Yes. Development of the site depends on the solution proposed by the successful bidder. As part of their robust approach to programme management, Transport for Wales are considering comments submitted on the outline planning consultation for the potential use of the site as a depot, prior to progressing with an outline planning application.
Thank you for that answer. Of course, we welcome all the steps that have been taken with Transport for Wales and with this potential new job opportunity in the Taff Ely area, which is of considerable significance. The issue I raise really is about engagement with the local community. I remember the site well as the former South Wales Forgemasters site. The issues that will arise will obviously be the light and noise pollution during construction, potential access issues at Tŷ Rhiw junction, Cemetery Road and Cardiff Road, and the availability of sufficient parking at Taff's Well station, which is also an issue that has been raised as a proposal in there. What steps have been taken to ensure there is proper engagement and consultation with the local community over this, whilst actually welcoming the fact that there will be a real jobs opportunity for the area?
Can I thank Mick Antoniw for his question? I recognise that he's spoken regularly and with great commitment on this subject. I'm pleased to be able to say that the statutory pre-application period of four weeks for the proposed depot concluded at the end of February. Transport for Wales have carefully considered the comments from the community. A consultation took place and statutory consultees were also engaged. We intend to submit a pre-application summary report along with a full outline planning application for a potential depot to the local planning authority shortly.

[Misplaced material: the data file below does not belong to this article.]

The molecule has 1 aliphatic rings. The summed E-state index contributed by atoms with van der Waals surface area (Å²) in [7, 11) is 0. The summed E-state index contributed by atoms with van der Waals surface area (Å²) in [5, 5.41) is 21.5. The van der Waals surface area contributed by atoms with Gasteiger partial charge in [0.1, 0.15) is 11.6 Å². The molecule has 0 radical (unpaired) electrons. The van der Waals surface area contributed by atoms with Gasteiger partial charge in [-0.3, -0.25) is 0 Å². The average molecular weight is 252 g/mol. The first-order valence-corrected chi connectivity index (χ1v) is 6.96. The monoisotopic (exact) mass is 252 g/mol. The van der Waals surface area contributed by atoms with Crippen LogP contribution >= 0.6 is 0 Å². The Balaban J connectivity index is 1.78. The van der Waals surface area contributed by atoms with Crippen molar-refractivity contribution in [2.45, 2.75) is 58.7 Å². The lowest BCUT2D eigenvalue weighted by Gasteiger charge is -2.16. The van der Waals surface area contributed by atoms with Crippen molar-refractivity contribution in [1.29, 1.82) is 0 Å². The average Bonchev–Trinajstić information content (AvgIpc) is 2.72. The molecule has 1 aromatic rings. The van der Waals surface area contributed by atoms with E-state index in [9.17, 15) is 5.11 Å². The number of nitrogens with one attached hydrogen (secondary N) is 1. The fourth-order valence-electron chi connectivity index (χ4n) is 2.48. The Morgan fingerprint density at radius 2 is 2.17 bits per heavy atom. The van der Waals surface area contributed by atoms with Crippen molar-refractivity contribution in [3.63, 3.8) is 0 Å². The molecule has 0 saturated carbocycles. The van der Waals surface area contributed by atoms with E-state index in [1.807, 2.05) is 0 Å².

7. What is the Welsh Government doing to improve transport infrastructure in Pembrokeshire? OAQ51833
The national transport finance plan, updated in December of last year, sets out our priorities for transport schemes across Wales, including in Pembrokeshire.
I'm grateful to the Cabinet Secretary for his answer. It won't surprise the Cabinet Secretary to hear me again arguing that one way to improve the transport infrastructure in Pembrokeshire is to dual the A40, which would have a huge, positive knock-on effect on Pembrokeshire's economy and, indeed, on the economy of the whole of west Wales. Dualling would also improve road safety. Sadly, yesterday, we saw another fatality on this stretch of road. In light of the economic and, more importantly, safety benefits dualling the road could bring, will you now commit to dualling the A40 in Pembrokeshire in the long term, given that the Welsh Government has already committed to delivering improvements to the A40 in Pembrokeshire anyway?
We are committed to delivering many improvements to the A40. It's a key strategic route, and I'm pleased to be able to say that preliminary investigations have already begun to develop several more overtaking opportunities along the entire stretch of the A40. We're currently looking at when these can be delivered alongside other priorities that are identified in the national transport finance plan, and we'll develop a programme in due course. We also hope that European Union funding that's been earmarked for these improvements will be drawn down and utilised. The A40 is a hugely important route within Wales, and I will do whatever I possibly can to argue the case for further investment, not just for overtaking opportunities but, where possible, the dualling of the route as well.